Cardno ChemRisk will be on-campus on November 21 for an Information Session and to conduct interviews.
If you are interested in an interview during their visit, please email your resume to Dr. Marisa Kreider at Marisa.Kreider@cardno.com by NOVEMBER 19. She will then be in contact with you to schedule an interview. All interviews will take place at the Career and Professional Development Center, LSRC Room A135.
Information Session (Bagels will be served)
November 21 @ 9:00am in EH 1111
*RSVP in Career Link
November 21 @ throughout the day
Cardno ChemRisk, a scientific consulting company, provides state-of-the-art toxicology, industrial hygiene, epidemiology, and risk assessment services to organizations that confront public health, occupational health, and environmental challenges. Professionals on the Cardno ChemRisk team have a long-standing reputation for thorough scientific analysis and for sharing results in the peer-reviewed scientific literature. Many of the over 250 papers published by Cardno® ChemRisk scientists are frequently referenced in both litigation and regulatory decision-making. Our mission is to provide creative and scientifically rigorous approaches to answering questions about the human health hazards posed by chemical, biological, pharmaceutical, and radiological agents.
Cardno ChemRisk has nearly 90 scientists with backgrounds in toxicology, industrial hygiene, epidemiology, ecotoxicology, environmental sciences, medicine, statistical analysis, and risk assessment. We have ten locations serving clients in multiple countries, across dozens of markets and industries.
Congratulations to ITEHP graduate student Xiaoxing Cui for receiving 1st place in the student poster competition at the International Society of Exposure Science 2014 conference in Cincinnati, Ohio! Xiaoxing’s poster was titled, “Comparison of Free and Total Malondialdehyde as a Biomarker of Oxidative Stress.” There were over 40 students participating in the poster presentation competition and Xiaoxing’s poster stood out among the rest. Congratulations, Xiaoxing!
Congratulations to Daniel Brown, an ITEHP graduate student in Richard Di Giulio’s laboratory, who recently received the 2014 Pat McClellan-Green student travel award!
Dan will be using the grant to attend the 2014 SETAC (Society of Environmental Toxicology and Chemistry) Meeting in Vancouver. The title of his oral presentation is “Sublethal Embryonic Exposure to Complex PAH Mixtures Alters Later Life Behavior and Swimming Performance in Fundulus heteroclitus.”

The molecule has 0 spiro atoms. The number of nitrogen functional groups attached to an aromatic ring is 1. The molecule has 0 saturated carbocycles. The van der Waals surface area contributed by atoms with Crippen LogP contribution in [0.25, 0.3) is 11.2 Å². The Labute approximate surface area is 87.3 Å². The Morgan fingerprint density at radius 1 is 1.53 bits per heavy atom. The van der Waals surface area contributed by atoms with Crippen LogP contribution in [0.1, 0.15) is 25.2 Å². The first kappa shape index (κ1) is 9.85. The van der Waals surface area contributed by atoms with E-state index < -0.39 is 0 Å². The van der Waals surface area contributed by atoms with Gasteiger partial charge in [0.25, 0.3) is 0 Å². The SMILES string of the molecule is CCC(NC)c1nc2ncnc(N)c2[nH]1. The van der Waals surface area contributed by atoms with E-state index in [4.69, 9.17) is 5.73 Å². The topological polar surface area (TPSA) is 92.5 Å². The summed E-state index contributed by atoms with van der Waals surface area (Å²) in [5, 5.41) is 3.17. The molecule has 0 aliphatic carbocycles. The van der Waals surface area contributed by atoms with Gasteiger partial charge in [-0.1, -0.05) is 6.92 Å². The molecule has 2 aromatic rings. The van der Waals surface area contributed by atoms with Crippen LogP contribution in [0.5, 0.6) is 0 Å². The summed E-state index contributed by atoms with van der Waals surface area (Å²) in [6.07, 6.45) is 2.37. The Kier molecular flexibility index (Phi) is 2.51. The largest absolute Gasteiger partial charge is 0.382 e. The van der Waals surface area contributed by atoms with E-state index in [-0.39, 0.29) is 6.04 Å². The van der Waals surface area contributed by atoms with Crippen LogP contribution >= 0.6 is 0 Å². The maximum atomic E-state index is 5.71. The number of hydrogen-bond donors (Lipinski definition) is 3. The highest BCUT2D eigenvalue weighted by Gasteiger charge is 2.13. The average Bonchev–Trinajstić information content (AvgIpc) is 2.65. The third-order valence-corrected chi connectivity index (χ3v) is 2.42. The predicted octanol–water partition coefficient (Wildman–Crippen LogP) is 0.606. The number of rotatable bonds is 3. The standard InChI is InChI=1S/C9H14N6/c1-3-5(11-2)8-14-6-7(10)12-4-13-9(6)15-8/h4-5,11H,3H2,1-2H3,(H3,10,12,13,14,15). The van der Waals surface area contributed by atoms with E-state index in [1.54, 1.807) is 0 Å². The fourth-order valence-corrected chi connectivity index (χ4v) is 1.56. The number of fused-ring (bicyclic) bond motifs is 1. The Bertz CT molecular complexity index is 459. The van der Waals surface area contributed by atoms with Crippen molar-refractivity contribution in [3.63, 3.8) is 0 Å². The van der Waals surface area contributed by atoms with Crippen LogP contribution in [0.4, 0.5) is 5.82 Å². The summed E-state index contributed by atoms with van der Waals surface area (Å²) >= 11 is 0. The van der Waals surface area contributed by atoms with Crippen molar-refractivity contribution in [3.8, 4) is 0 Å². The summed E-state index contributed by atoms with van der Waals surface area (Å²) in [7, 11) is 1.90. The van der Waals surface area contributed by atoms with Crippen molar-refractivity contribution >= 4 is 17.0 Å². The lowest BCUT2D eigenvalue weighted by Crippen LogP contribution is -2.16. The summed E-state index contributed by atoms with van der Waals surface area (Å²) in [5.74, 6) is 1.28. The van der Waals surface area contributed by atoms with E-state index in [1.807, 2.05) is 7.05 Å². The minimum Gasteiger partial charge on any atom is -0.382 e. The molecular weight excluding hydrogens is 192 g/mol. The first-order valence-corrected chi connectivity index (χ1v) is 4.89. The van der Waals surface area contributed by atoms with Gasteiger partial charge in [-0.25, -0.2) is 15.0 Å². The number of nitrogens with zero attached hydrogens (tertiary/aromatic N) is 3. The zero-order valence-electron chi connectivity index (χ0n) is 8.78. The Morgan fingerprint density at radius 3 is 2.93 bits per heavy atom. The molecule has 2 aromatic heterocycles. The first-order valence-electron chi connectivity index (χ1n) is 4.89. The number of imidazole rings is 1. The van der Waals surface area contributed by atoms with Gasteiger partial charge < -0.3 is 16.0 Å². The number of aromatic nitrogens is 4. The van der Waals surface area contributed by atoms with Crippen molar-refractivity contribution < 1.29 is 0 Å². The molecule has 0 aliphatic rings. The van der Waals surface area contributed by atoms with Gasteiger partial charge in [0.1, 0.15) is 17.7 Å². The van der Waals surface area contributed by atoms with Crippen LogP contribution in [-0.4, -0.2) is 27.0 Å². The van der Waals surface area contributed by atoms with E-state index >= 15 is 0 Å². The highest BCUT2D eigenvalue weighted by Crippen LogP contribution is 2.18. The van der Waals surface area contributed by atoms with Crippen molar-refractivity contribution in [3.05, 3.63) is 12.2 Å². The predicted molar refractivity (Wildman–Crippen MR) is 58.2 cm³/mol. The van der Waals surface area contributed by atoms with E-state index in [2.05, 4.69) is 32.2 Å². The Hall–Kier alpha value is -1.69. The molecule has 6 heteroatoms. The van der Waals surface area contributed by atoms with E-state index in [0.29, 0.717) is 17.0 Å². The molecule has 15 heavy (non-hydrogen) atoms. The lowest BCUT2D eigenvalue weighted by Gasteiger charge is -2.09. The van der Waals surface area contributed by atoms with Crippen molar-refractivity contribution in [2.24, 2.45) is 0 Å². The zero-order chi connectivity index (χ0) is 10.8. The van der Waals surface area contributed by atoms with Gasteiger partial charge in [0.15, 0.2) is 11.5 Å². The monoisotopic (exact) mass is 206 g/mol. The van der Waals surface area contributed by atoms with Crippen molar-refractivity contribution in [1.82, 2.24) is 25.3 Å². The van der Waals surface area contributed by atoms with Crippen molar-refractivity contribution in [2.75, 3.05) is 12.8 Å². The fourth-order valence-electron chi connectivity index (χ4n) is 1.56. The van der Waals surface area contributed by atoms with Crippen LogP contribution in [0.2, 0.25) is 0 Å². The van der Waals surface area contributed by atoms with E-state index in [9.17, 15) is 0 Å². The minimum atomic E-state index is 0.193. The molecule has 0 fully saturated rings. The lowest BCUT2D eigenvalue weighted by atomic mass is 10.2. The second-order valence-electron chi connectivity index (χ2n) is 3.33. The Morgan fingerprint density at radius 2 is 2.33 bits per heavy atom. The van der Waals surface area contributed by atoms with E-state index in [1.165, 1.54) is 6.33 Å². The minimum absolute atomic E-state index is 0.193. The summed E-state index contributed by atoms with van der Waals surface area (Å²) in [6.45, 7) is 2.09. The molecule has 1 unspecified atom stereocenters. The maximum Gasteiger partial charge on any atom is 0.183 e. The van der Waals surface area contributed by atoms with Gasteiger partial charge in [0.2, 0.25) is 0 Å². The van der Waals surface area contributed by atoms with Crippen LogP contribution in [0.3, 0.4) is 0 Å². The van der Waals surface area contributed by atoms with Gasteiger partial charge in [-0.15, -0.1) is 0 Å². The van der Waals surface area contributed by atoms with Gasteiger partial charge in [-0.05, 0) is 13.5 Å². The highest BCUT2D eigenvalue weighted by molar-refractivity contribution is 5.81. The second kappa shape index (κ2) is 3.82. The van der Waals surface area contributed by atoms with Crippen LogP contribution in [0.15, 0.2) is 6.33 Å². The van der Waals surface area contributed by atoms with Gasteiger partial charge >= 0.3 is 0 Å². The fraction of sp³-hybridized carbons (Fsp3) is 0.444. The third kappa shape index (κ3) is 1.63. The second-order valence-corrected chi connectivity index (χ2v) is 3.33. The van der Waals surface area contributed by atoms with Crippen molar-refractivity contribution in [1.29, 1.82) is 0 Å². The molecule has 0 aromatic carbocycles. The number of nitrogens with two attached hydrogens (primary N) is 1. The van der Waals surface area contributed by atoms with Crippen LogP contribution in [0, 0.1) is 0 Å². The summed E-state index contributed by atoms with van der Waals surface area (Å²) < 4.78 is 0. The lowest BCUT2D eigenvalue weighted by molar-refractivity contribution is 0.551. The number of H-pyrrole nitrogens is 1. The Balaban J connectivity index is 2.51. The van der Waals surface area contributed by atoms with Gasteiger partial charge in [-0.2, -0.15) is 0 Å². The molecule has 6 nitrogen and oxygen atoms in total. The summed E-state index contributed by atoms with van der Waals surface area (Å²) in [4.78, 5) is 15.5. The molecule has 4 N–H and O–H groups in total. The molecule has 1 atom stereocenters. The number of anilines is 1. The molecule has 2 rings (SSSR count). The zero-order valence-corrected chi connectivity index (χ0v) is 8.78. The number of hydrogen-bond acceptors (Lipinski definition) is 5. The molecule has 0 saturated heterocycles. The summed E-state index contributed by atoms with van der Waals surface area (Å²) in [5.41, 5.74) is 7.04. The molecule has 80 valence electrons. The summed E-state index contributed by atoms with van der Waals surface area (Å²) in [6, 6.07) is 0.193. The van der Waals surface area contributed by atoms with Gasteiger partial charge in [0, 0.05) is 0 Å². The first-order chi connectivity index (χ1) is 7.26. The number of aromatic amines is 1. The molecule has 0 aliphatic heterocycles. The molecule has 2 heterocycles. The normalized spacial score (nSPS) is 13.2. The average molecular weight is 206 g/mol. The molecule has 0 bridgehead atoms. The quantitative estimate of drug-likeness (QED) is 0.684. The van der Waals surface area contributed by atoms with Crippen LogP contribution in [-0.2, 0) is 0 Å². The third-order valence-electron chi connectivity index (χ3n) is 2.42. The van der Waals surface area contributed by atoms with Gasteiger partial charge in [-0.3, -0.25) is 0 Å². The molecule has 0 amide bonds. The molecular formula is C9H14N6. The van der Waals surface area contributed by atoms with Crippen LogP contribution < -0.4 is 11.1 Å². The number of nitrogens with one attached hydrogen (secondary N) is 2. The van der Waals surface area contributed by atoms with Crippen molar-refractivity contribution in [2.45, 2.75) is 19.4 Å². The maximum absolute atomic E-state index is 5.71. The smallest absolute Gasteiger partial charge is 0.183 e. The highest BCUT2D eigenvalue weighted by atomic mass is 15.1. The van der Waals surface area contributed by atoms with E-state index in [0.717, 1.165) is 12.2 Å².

Polycyclic aromatic hydrocarbons (PAHs) are important environmental contaminants in many aquatic systems. Acute embryonic exposure to PAHs is known to cause cardiac teratogenesis in fish, and research has shown that early life exposure to some types of hydrocarbons causes heart alterations and decreased swimming capacity in fish. A population of Atlantic killifish inhabits a Superfund site (Atlantic Wood Industries, Norfolk, VA—AW) that is heavily contaminated with a mixture of PAHs from former creosote operations. This population has developed resistance to the acute toxicity and teratogenic effects caused by the chemical mixture in sediment from the site. Little is known about the impacts of more subtle, early life exposures, which are arguably broadly applicable to environmental contamination scenarios. This study examined the later life behavioral and performance consequences of early life exposure to low dose concentrations of PAH mixtures in both the adapted and unadapted Atlantic killifish. Atlantic killifish from King’s Creek (KC—non-polluted reference site) and the AW site were manually spawned and F1 embryos were collected and screened for normal development at 24 hours post fertilization (hpf). Embryos from both populations were then exposed to non- teratogenic dilutions (0.1% and 1.0%) of Elizabeth River sediment extract (ERSE), from the AW site, for 144 hpf. Forty embryos per treatment from both fish populations that did not display cardiac abnormalities were split into groups of 20 treated killifish for behavioral assays and 20 treated for performance testing. Killifish used for behavioral screens and swimming performance were reared in flow-through systems for 3 months and 5 months respectively. Larval killifish were evaluated for light/dark swimming activity at 4 and 8 days post hatch (ph) as well as startle habituation, and diving/exploring behavior at 3 months ph. Larval KC killifish showed decreased swimming activity as ERSE exposure concentration increased whereas, AW killifish showed increasing swimming activity with increasing embryonic exposure. Juvenile KC killifish exposed to 1.0% ERSE were hyperactive in startle response testing relative to control killifish and demonstrated reduced exploring behavior in the dive test. KC killifish raised to 5 months ph had decreasing maximum velocity at failure and reduced critical swimming capacity (Ucrit) following embryonic exposure to ERSE. Conversely, AW killifish improved as embryonic ERSE exposure increased. AW killifish consumed less oxygen at rest than KC killifish. Supported by NIEHS Superfund Program, P42-ES10356.